Multicultural Thanksgiving Craft For Kids

thanksgiving wreath

 

Learning about the world outside their comfort zone is a essential lesson for children of all ages. Blending geography lessons into art projects is just one way to do it. Although my son is still a little young to get the full objective of this project, he had fun with the art work and we have been saying “Merci” and “Mahalo” all day instead of “Thank You”. With older children you can pull out a map and choose countries from it, then look up how they say thank you for your own wreath.
  1. Gather your materials. You will need a paper plate , multiple pieces of construction paper, scissors, glue, a permanent marker, and your choice of water colors or crayons.
  2. Start my tracing your child’s hand or having them do it themselves. I traced mine first thing this morning and as he was eating breakfast I use it to trace all the other hand prints I needed. Trying to get him to stay still for one hand print was hard enough!
  3. Trace out at least 4 but more is better!
  4. Find all different ways people say thanks. If you have a toddler you will probably want to do this yourself, but I encourage parents with children able to understand to grab a map and explain that in that country children don’t say “Thank you ” in English, instead they speak ______ and say ______ . ( Edited to add Navajo word for Thank You = Ahéhee’)
  5. Write the “Thank Yous” in permanent marker in the middle of the hands.
  6. Have your child decorate the hands. We are using watercolor crayons but plain water color paint works wonderfully and crayons work in a pinch, as would light colored paint. You just don’t want to cover up the words.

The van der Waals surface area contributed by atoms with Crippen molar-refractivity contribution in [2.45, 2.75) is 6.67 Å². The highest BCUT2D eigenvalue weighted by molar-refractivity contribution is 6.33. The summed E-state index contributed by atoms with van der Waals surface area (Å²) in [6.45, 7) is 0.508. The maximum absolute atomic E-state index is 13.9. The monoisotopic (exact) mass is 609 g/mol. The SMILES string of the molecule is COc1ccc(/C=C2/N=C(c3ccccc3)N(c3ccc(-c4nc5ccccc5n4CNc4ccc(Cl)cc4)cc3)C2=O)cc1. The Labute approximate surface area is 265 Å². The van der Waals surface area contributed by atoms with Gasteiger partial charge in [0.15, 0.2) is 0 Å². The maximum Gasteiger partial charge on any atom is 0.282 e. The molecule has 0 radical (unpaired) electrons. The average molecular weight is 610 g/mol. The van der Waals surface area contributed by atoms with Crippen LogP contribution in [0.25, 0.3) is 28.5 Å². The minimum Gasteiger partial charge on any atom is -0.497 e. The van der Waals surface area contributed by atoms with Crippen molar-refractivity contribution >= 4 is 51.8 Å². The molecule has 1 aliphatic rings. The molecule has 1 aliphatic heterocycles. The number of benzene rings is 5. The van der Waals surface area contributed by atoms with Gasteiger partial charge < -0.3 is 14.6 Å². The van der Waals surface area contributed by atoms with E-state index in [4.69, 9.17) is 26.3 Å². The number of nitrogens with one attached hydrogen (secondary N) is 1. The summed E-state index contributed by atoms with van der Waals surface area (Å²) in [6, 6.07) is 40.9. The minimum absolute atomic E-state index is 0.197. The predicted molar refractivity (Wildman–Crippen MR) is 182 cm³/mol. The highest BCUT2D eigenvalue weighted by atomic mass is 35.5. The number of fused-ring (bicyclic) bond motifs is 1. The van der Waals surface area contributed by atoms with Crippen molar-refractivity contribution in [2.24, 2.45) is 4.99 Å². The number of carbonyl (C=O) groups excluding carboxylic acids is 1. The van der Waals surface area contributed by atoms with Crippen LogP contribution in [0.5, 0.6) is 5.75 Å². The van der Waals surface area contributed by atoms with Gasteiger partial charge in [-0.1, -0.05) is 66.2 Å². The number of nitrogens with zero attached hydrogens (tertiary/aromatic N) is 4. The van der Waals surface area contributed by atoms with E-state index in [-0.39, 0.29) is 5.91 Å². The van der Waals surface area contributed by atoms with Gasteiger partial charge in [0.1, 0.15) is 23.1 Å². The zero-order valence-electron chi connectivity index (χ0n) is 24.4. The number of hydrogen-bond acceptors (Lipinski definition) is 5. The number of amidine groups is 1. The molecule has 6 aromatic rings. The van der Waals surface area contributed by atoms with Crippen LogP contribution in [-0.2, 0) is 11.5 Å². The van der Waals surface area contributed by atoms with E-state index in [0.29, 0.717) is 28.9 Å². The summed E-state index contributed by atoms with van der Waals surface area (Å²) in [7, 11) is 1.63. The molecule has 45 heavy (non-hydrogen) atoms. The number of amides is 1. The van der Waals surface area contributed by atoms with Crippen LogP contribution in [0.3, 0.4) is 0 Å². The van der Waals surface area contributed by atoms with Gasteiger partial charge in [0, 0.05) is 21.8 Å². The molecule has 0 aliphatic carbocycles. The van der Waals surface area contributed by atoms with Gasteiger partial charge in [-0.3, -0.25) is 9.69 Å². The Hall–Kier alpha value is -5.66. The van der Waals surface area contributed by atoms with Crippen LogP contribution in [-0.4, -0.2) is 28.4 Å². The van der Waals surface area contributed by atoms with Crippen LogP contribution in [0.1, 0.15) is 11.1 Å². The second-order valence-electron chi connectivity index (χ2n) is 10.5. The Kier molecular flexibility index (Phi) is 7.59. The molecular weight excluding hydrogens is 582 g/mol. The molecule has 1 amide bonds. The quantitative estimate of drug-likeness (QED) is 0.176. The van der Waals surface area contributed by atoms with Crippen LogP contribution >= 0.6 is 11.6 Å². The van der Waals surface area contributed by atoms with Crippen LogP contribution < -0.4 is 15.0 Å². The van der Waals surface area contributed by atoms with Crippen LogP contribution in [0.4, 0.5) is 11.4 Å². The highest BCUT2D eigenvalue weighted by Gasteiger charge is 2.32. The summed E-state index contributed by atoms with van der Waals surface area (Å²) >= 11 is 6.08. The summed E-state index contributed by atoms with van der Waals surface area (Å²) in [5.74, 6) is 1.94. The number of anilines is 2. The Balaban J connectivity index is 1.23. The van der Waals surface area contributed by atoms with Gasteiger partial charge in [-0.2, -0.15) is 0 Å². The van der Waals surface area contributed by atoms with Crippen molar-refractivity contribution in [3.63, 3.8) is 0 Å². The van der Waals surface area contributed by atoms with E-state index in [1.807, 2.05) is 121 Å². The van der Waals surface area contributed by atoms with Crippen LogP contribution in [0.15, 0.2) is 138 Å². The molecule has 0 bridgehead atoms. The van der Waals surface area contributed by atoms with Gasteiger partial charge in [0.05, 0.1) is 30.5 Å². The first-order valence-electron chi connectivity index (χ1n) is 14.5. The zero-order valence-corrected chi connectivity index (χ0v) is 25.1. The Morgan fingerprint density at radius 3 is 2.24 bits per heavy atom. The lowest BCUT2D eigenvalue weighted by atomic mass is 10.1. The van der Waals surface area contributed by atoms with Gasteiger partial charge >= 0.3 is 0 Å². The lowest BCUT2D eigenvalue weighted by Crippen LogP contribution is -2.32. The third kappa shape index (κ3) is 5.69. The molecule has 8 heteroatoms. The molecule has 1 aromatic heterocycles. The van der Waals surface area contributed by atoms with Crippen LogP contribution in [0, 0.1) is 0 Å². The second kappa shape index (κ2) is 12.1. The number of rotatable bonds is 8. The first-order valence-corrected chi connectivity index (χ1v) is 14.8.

7. Have your child decorate the paper plate.
  8. While they work on the plate cut out the hand prints.
  9. Cut out the middle of the plate.
  10. Time to glue! I put a few globs on where the hands needed to go to guide my son, older kids obviously can do this themselves.
  11. Let dry and add a ribbon!

Book Suggestion

Our book titles are linked to Amazon.com via affiliate links.


Whoever You Are by Mem Fox gives me goosebumps and brought me to tears when I was a homesick Canadian teaching in St. Louis. The book is simple and talks about the differences of little children all over the world, but focuses on what they all have in common. There are beautiful illustrations that show children in all different cultures from around the globe with a sing song story to carry you along. It is a wonderful companion to the activity today.